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German Settlers to the Eastern Cape

Keiskamma settlement

Keith Tankard
Updated: 14 October 2009
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Colonel James Wooldridge's 1st Regiment was the first to leave Fort Murray. Indeed, by March 1857, most of his companies had already been located in tents at Pato's Kraal, now renamed Wooldridge in honour of their leader.

By Mid-April, the military surveyors had moved in and marked out the villages, following the ridge of the Keiskamma River from Peddie to the coast. Peddie was already established as a military centre but other "towns" were placed at Tovi, Mandy's Kraal and at the Keiskamma River mouth.

New names were selected. Apart from Wooldridge, Tovi became known as Bell while Mandy's Farm was named Bodiam to honour Sir George Grey's boyhood town near the Sandhurst Military Academy. The village at the river mouth became Hamburg after the German seaport.

Because these were the first settlements, they served as guineapigs to the rest. Orders, however, were contradictory: Colonel Wooldridge believed that the men were primarily soldiers who were becoming settlers, whereas the Baron saw them as settlers who had been soldiers.

Initially, the Colonel's command prevailed and he was able to order his men as soldiers to help each other. Houses were therefore constructed quickly. The officers' lodgings naturally were the first to benefit. Indeed, as early as August, Captain Valentine's brick house had already reached roof height.

Wooldridge himself built a temporary cottage in addition to a large construction that contained two kitchens, a coach-house, a harness room and stables. A portion of this building was already being fitted up for his family until he could turn his attention to his residential house.

The temporary houses were nothing more than huts with sod walls and thatch roof, but brick yards were springing up at all the villages for building the permanent structures. Hamburg was the exception because the soil there did not lend itself to making bricks and so they brought in stone from the nearby hills.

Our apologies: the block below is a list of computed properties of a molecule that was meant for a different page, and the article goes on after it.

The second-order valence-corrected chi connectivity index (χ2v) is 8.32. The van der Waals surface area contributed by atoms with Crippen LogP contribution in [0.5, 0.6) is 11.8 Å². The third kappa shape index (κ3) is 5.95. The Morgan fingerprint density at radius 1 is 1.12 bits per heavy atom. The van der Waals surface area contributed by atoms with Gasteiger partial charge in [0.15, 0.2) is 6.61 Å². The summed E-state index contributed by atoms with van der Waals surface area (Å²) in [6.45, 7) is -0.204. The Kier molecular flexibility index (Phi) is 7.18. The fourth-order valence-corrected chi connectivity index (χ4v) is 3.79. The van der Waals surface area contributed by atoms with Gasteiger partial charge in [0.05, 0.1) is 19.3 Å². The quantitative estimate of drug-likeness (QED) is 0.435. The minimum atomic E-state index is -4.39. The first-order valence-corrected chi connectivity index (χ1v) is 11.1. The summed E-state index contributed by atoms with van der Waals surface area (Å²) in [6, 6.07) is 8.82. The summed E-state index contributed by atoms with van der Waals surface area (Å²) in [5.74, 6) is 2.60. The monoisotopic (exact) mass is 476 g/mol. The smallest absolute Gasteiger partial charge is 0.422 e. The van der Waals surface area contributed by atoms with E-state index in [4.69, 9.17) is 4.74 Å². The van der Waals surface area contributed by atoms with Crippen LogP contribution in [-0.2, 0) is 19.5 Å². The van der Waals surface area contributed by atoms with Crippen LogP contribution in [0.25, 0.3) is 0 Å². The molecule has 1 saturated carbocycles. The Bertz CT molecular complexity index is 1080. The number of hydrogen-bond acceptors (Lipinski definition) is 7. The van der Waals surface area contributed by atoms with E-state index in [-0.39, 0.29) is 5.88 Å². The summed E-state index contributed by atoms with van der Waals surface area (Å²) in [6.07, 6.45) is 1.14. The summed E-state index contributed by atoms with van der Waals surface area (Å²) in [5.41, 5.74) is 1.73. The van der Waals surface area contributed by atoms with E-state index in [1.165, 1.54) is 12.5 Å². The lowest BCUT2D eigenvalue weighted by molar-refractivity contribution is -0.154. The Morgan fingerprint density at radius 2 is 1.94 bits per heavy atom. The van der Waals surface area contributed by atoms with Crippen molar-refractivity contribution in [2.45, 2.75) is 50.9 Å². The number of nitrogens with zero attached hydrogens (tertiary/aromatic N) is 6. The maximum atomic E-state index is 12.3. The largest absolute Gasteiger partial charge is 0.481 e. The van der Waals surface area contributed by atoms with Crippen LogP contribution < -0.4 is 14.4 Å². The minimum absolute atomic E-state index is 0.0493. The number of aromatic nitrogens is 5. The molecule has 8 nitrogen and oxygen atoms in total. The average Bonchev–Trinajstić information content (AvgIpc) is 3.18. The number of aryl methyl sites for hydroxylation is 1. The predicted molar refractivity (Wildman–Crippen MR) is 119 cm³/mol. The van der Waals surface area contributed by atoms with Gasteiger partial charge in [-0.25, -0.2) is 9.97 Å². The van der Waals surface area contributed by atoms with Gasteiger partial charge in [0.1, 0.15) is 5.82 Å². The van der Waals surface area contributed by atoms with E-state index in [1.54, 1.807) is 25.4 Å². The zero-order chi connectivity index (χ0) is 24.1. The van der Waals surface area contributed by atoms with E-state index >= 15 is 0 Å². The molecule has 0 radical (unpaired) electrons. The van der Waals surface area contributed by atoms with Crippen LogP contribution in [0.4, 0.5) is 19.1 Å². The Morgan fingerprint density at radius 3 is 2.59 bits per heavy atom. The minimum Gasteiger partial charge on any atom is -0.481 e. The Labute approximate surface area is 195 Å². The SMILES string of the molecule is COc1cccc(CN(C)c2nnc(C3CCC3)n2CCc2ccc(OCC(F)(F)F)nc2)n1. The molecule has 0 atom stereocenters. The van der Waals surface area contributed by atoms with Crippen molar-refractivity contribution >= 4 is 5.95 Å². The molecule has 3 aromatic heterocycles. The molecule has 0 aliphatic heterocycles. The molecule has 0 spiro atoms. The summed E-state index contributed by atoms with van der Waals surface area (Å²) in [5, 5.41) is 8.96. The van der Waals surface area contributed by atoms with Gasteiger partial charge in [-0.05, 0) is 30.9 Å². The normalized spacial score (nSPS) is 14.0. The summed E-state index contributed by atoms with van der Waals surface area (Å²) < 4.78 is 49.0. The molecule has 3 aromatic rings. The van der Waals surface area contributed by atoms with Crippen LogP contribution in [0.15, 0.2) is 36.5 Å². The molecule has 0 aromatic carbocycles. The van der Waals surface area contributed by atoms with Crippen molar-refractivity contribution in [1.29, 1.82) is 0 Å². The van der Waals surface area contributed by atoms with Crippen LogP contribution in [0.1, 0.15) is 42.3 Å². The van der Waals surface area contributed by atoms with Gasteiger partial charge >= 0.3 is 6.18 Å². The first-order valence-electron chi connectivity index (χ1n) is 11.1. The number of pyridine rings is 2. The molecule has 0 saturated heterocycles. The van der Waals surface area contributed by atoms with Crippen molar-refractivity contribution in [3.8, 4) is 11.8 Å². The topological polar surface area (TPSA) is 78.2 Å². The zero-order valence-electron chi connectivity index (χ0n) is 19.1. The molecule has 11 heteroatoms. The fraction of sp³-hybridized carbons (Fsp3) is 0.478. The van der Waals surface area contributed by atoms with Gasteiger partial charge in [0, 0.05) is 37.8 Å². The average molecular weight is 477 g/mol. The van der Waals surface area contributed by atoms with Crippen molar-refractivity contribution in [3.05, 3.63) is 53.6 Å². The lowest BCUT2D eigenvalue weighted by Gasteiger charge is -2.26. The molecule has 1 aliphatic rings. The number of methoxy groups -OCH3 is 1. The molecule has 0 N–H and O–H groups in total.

Disunity, however, quickly began to creep in as the men began to argue with one another as to how they should be working. This discord probably emanated from the Baron himself who believed that the men should no longer be ordered around as soldiers because they were now indeed settlers.

There were other problems with the Keiskamma settlements. The siting of the villages was done for military expediency, not because of their proximity to water and wood. As a result, several of the villages had only brackish water, while the forests were located a considerable distance away.

The surveyors were themselves inexperienced soldiers who simply superimposed the same grid pattern for each village, even if this was inappropriate. Bell, for instance, had its main street straddling a rocky spur so that building became well-nigh impossible.

Hamburg was clearly the most attractive village, with an abundance of water and a wooded kloof along the river. The soldiers had soon purchased a boat for themselves which netted fish in abundance. There was no prospect of trading with the nearby villages, however, because of the lack of transport.

Wooldridge's 1st Regiment was nevertheless the most successful in establishing its settlement.

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